Bacterial Myocarditis in a Patient with Cancer

Rina Yamashita, Mizuko Tanaka, Hideki Chiba, and Kotaro Sugimoto
Department of Basic Pathology, Fukushima Medical University School of Medicine, Fukushima, Japan

Corresponding author: Kotaro Sugimoto,

DOI: 10.31662/jmaj.2020-0082

Received: October 2, 2020
Accepted: January 12, 2021
Advance Publication: March 2, 2021
Published: April 15, 2021

Cite this article as:
Yamashita R, Tanaka M, Chiba H, Sugimoto K. Bacterial Myocarditis in a Patient with Cancer. JMA J. 2021;4(2):169-170.

Key words: bacterial myocarditis, cardiac infection, histopathology

A 69-year-old man with stage IV esophageal cancer developed a sudden onset of fever and died of cardiopulmonary arrest. The patient had cachexia but was not in the terminal phase. Significant arrhythmia or malfunction of the heart had not been observed. An autopsy indicated that the tumor did not metastasize to any critical organs but only to the adrenal glands and peripheral lymph nodes. Meanwhile, hundreds of abscesses containing numerous gram-positive diplococci (Figure 1A, B, C and D ) were observed in the heart and lung. Thus, it was concluded that the patient died of bacterial myocarditis. Although spontaneous bacterial myocarditis is considered uncommon in developed countries, many pathogens causing pneumonia often trigger bacterial myocarditis. An autopsy study demonstrated that 40% of patients with lobar pneumonia had concomitant bacterial myocarditis (1), (2). Therefore, an understanding of the association between pneumonia and myocarditis would inform clinical practice, especially in the care for compromised patients.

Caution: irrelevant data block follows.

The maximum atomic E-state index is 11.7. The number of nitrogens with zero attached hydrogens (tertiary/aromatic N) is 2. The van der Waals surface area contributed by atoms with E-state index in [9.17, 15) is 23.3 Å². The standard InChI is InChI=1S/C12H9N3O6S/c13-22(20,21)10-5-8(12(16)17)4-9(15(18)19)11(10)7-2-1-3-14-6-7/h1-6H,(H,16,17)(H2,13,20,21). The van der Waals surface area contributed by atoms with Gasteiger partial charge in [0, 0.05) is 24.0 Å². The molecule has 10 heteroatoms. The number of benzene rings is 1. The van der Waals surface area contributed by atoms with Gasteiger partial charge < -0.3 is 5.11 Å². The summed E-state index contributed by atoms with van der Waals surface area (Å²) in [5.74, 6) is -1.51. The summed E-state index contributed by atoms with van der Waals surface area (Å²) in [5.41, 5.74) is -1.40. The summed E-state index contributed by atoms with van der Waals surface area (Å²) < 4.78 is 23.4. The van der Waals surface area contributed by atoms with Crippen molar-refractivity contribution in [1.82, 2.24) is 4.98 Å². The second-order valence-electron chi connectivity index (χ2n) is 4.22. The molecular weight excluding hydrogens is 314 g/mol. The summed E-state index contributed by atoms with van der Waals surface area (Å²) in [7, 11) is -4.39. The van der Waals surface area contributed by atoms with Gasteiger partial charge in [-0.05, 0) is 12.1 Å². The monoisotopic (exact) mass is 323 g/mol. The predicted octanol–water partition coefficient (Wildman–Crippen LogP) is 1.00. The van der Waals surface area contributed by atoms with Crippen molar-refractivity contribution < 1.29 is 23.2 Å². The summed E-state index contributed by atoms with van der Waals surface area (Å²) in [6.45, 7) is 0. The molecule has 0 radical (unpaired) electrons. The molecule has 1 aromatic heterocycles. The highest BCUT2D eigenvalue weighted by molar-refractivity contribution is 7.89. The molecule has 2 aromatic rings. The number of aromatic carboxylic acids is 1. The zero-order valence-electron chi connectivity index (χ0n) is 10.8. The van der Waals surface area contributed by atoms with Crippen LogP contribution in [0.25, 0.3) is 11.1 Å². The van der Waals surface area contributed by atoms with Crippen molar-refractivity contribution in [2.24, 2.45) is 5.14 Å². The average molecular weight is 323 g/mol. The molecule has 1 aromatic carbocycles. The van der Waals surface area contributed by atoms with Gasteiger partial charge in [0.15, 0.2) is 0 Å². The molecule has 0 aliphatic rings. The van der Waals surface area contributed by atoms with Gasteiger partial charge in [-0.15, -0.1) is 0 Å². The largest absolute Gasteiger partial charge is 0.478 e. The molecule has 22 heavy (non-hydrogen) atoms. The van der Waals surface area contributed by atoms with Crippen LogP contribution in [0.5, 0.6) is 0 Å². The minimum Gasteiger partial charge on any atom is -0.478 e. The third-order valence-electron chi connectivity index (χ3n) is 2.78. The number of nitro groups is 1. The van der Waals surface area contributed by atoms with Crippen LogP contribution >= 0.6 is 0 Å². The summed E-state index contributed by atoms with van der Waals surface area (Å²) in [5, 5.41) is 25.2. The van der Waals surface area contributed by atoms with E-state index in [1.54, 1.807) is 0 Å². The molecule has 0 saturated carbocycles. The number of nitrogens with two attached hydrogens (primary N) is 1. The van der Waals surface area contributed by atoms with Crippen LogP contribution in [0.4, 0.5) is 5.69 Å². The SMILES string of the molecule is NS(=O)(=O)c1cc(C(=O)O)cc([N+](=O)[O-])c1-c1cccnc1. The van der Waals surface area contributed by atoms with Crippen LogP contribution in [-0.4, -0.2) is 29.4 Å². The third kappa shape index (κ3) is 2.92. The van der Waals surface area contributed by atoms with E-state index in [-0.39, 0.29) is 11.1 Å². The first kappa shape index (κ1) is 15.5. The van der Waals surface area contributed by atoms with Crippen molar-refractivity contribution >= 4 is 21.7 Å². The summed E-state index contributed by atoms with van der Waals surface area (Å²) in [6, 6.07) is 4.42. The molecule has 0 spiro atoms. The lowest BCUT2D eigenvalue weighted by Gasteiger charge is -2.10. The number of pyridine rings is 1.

Figure 1. (A) Gross images of the heart. Multiple white nodules ranging in diameter from 1 to 10 mm are observed in the myocardium. Bar, 10 mm. (B-D) Microscopic images of hematoxylin and eosin (H & E; B, C) and Gram (D) staining of the white nodules. These are abscesses filled with numerous gram-positive diplococci and neutrophils. Bars, 500 μm (B), 50 μm (C), 5 μm (D).

Article Information

Conflicts of Interest


Author Contributions

RY, MT, HC, and KS performed the autopsy, prepared the specimens, and diagnosed the patient. RY and KS wrote the manuscript.

Informed Consent

Informed consent was obtained from the patient’s family to publish this case, including pictures.

Approval by Institutional Review Board (IRB)

This study did not require IRB approval.


  1. 1.

    Corrales-Medina VF, Musher DM, Shachkina S, et al. Acute pneumonia and the cardiovascular system. Lancet. 2013;381(9865):496-505.

  2. 2.

    Saphir O, Amromin GD. Myocarditis in instances of pneumonia. Ann Intern Med. 1948;28(5):963-70.